Growing up in Boston, writer and director Matt Ruskin had heard about the Boston Strangler most of his life. But it wasn’t until a few years ago when Ruskin really researched the complex case that he was inspired to write his latest film, Boston Strangler, from a different point of view.
“When I started reading about the case, I realized I didn’t know anything about it. And I discovered this really layered, fascinating murder mystery. There was a much bigger story both about the city and the time with a lot of twists and turns that I found to be so compelling that I thought would make for a really great film,” Ruskin told Deadline during a recent interview. “I just could never really get excited about doing a hard-boiled detective version of this story. There are a lot of aspects to it that are critical of the police and so it just didn’t really add up.”
He continued, “And then I heard an interview with this reporter named Loretta McLaughlin who broke the story of the Boston Strangler; she was one of the first journalists to connect the murders. During the course of her reporting, she gave the Boston Strangler his name. I love journalism stories and journalism movies and I have tremendous respect for good journalism, which is as important now as ever. So I thought that would be a really interesting way to revisit this story.”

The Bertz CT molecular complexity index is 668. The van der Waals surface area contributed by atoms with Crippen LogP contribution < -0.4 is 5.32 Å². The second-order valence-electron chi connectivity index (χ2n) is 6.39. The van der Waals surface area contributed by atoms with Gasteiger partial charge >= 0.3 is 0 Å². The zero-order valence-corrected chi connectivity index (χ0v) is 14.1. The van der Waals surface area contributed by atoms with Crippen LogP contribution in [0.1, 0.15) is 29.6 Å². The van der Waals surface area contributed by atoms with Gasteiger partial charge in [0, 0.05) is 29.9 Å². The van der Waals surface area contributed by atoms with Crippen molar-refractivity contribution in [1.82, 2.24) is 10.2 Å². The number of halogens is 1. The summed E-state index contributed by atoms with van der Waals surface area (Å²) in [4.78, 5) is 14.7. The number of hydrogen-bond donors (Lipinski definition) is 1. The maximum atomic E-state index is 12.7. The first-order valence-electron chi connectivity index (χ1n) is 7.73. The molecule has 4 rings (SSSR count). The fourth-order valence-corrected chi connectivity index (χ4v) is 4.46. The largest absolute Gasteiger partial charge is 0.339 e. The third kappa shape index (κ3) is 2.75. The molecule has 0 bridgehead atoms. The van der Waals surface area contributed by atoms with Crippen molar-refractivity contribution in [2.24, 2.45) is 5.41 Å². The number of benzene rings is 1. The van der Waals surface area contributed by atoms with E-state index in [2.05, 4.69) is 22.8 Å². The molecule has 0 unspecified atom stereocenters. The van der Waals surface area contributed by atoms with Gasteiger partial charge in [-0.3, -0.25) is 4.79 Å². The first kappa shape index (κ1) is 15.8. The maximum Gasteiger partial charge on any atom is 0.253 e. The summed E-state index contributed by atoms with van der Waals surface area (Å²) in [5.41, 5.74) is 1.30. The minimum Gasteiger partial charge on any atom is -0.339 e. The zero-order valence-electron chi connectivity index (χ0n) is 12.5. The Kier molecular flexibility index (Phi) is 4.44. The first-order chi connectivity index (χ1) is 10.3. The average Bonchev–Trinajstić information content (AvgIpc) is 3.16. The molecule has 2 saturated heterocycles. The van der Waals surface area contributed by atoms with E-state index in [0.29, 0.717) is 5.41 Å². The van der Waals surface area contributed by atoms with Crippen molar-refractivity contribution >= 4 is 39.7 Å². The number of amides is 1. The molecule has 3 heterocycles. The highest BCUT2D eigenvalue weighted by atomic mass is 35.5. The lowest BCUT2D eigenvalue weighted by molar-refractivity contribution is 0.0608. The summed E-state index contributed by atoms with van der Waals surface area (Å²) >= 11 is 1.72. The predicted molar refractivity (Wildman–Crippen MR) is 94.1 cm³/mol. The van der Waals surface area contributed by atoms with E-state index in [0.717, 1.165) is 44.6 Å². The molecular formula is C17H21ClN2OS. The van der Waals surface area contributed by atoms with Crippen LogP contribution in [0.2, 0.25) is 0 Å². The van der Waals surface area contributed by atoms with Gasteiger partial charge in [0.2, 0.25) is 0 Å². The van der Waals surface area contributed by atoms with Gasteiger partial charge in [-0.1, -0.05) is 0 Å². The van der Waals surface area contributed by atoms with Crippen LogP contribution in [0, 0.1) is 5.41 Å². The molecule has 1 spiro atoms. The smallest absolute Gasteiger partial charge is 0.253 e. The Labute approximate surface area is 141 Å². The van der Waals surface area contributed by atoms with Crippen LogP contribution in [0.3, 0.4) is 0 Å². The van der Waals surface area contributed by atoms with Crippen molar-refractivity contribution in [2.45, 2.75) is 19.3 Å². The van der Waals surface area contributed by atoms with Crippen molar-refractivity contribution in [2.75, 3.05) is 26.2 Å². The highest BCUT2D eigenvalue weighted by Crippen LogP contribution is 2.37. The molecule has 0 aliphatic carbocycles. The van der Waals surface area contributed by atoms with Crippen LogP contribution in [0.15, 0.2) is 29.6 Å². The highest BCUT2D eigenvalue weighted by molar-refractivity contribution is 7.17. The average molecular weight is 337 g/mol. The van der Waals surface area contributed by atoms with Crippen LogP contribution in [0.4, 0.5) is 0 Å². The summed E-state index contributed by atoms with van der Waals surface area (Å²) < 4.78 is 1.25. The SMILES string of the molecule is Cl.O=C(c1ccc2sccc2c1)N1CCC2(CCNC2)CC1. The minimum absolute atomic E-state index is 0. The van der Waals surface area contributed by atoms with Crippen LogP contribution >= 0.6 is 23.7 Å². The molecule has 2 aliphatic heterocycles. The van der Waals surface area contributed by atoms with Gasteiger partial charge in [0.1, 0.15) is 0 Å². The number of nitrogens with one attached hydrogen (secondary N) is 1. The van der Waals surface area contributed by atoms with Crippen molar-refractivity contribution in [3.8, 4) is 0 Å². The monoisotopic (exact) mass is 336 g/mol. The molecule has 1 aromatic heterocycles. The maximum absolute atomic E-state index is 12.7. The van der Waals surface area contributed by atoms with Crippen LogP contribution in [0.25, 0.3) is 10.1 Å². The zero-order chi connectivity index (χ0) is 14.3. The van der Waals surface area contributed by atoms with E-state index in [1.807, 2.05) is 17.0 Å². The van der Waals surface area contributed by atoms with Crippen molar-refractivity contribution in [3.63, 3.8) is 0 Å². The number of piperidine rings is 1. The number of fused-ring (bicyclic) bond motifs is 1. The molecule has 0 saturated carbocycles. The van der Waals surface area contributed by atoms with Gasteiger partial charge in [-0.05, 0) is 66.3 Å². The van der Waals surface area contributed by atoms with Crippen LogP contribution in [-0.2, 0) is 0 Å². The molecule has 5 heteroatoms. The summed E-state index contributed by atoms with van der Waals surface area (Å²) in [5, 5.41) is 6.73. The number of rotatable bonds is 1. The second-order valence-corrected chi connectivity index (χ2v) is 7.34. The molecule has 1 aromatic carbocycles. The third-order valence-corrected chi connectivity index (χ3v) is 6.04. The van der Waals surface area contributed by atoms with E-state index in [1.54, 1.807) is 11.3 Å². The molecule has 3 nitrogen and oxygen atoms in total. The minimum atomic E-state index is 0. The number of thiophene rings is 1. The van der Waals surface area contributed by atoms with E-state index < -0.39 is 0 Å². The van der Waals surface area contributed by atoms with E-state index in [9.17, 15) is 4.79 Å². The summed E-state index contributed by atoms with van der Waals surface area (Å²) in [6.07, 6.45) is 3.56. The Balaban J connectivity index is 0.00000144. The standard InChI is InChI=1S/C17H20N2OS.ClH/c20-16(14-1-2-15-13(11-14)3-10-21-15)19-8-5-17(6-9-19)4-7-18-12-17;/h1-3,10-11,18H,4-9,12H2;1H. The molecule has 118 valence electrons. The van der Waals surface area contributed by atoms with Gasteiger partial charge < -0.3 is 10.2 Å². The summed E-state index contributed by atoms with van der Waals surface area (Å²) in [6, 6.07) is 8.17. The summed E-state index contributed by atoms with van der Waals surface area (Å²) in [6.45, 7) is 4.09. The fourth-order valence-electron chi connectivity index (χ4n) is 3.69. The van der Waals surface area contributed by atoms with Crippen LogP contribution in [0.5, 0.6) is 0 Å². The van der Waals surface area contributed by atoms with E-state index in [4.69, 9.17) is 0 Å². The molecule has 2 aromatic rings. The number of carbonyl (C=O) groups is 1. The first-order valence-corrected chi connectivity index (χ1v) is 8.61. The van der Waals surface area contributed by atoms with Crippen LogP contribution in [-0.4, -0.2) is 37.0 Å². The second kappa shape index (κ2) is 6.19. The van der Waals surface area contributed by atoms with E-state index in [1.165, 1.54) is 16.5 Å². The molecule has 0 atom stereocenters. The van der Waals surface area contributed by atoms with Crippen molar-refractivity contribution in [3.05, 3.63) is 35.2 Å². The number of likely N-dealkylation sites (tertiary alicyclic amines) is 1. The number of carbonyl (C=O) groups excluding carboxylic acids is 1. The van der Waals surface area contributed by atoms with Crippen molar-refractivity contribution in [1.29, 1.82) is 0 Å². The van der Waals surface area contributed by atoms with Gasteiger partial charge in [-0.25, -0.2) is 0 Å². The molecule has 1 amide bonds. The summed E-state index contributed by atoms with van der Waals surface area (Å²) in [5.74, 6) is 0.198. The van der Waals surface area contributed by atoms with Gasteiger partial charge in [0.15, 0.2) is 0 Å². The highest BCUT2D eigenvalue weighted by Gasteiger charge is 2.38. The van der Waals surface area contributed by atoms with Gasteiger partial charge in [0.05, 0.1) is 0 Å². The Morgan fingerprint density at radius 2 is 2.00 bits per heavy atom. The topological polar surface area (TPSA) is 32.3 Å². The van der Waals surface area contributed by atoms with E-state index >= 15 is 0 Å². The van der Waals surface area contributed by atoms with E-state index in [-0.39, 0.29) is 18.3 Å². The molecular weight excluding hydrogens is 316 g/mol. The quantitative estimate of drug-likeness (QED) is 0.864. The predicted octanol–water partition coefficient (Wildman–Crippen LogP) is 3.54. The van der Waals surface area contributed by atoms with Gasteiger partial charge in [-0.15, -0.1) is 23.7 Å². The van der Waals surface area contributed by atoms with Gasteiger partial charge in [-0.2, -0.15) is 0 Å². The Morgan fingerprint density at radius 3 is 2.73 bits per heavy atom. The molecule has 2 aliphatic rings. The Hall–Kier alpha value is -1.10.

Ruskin dove into history looking to learn more about McLaughlin and Cole, who would go on to be portrayed in the film by Keira Knightley and Carrie Coon, respectively. He discovered “there was very little information about them available online” but Cole’s obituary was the key to opening Pandora’s box.
“Jean Cole’s obituary mentioned she had two daughters, and one of them had a Facebook profile with one photo showing her with her arm around an old friend of mine. So I called my friend Lana and I asked her how she knew this woman, she said it was her mother and Jean Cole was her grandmother. When I told her about my interest in the story, she introduced me to Loretta and Jean’s families who welcomed me with open arms and gave me access to everything from old photos and journals to old clippings, and they gave me the unvarnished family history. I was totally hooked at that point,” Ruskin revealed.
As a fan of true crime himself, it was important to Ruskin not to glamorize the Boston Strangler opting instead to focus on two heroines whose stories were mostly lost to history.
“I love true crime stories. I consider myself a fan but as a filmmaker, I really did not want to make a film that was gratuitous in any way,” he said. “It was really important to be respectful of these victims, and just not glorify violence or create gratuitous depictions of violence. I’ve always gravitated towards character-driven stories, so finding this human-centric element, that anchor is what I look for. I was so inspired by Loretta’s work and her passion for what she did, that it felt like a really meaningful way into this otherwise very dark story.”